Wednesday, 23 November 2016

Calls for papers: ESIL, University of Windsor, UCL Postgraduate Conference

ESIL Annual Conference, Naples, 7-9 September 2017: Call for Papers 

The 13th Annual Conference of the European Society of International Law will take place in Naples, Italy, on 7-9 September 2017. The conference will be hosted by the University of Naples Federico II, the oldest public university in the world.
The theme of the conference is ''Global Public Goods, Global Commons and Fundamental Values: The Responses of International Law''.
The Call for Papers is now open. Deadline for submission of abstracts: 31 January 2017.
Further information is available on ESIL website.

TLJN Conference 2017 - Transnational Criminal Law in the Americas, 4-5 May 2017: Call for Papers

On May 4-5, 2017, the Transnational Law and Justice Network at the University of Windsor, Faculty of Law, invites academics, policy makers, NGOs, and individuals working on the ground to participate in a multidisciplinary regional dialogue about the most pressing transnational criminal law issues facing the Americas today.

Topics may include: the suppression treaty regime generally; legal responses to specific transnational crimes such as drug trafficking, human trafficking, migrant smuggling, money laundering, corruption, firearms trafficking, environmental crimes, and other transnational organized crime; institutions and accountability for transnational crime; and mutual legal assistance, cooperation and capacity building. 

Questions to be addressed may include:

•    What are the most pressing transnational criminal law issues facing the Americas today and how are these issues evolving and shifting? 

•    Should greater emphasis be placed on regional responses to transnational criminal law and how should such regional responses be structured?

•    What assumptions underlie the current legal regimes addressing transnational crime and do they adequately reflect the reality of transnational criminality today?

•    How have globalization and technological advancements shifted the nature of transnational criminality and how should this inform the legal response?

•    How do critical approaches to law inform questions of transnational criminal law?

Those interested in presenting at the conference are invited to apply by email to no later than January 20, 2017. Further information can be found on the conference website.

The Art of Balancing: The Role of Law in Reconciling Competing Interests
University College London Faculty of Laws is pleased to invite submissions for its 2017 Postgraduate and Early Careers Conference to be held on 30-31 March 2017, at University College London, London, UK.The conference is designed to provide current doctoral students and recent PhD graduates with a forum to present and discuss their work among academic peers from different backgrounds and legal disciplines. The conference aims to promote fruitful research collaboration between its participants, and to encourage their integration in a community of legal scholars.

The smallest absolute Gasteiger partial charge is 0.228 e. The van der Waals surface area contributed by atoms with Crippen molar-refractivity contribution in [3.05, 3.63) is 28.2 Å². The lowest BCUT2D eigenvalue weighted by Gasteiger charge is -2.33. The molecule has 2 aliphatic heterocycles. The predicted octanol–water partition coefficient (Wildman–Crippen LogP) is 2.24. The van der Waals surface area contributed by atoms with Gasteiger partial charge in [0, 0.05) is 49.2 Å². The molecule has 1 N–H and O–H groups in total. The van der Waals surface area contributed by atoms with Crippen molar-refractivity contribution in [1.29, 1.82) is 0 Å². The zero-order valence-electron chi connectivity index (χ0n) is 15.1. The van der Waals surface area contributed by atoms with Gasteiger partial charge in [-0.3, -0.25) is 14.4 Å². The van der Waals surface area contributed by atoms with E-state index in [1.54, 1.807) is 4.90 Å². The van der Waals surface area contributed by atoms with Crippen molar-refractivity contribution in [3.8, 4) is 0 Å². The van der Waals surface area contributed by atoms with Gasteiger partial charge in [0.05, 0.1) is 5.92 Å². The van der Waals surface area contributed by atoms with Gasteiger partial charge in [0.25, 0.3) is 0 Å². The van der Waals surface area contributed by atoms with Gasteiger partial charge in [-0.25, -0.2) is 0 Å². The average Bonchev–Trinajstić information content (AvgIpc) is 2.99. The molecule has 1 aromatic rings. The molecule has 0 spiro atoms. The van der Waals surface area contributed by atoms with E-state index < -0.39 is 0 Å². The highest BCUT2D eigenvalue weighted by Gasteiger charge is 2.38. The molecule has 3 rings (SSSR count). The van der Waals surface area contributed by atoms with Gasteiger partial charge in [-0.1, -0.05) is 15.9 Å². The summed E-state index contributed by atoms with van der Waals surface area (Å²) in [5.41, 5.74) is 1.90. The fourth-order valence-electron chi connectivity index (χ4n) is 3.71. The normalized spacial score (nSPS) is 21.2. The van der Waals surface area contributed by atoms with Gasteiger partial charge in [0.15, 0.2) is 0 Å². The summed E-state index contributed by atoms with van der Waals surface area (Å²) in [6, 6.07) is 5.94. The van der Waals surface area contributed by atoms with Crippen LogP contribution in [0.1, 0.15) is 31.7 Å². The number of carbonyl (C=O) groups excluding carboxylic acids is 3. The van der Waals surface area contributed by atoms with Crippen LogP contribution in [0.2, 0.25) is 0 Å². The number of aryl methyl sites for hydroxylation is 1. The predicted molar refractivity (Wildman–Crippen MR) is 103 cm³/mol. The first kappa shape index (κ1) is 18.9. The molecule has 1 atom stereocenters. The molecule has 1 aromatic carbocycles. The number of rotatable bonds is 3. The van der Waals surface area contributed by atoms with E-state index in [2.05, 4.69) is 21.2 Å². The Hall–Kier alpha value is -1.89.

The Conference theme is “The Role of Law in Reconciling Competing Interests”. Contemporary legal problems create the need to balance competing interests, values, rights, obligations, and freedoms. This Conference will explore the response of the law and legal actors to modern challenges, be it in the context of domestic law and national jurisdictions or in the framework of international law.
The increasing criticism against the fragmentation of legal fields have brought about the need to reconcile public, individual, and international interests. Additionally, the growing focus on States’ obligations to respect and protect human rights and freedoms has too led to a shift in the manner States conduct themselves both in the domestic and international arenas. Yet, given the ever increasing extent of international regulation and concomitant demands on limited financial, technical and human resources, it is not at all clear how these competing rights and obligations ought to be balanced. Furthermore, the mounting pressure on the States to ensure the security of their population brings about the debate over States’ ability to limit other rights and freedoms on behalf of security interests, legitimate as may be.

We welcome applications from current doctoral students, both in law and law-related disciplines, and from recent graduates of doctoral programs up to five years since the completion of their PhD. We encourage submissions engaging all disciplines of law. Selection will be based on the quality of the proposal, as well as its capacity to engage with other proposals in a collaborative dialogue.

Interested scholars should email an abstract of up to 750 words along with a short bio in no more than two paragraphs by25 December 2016 to the following address: Abstracts should reflect papers that have not been published nor submitted elsewhere for consideration for publication. Successful applicants will be selected by an Organizing Committee and notified no later than 15 January 2017.

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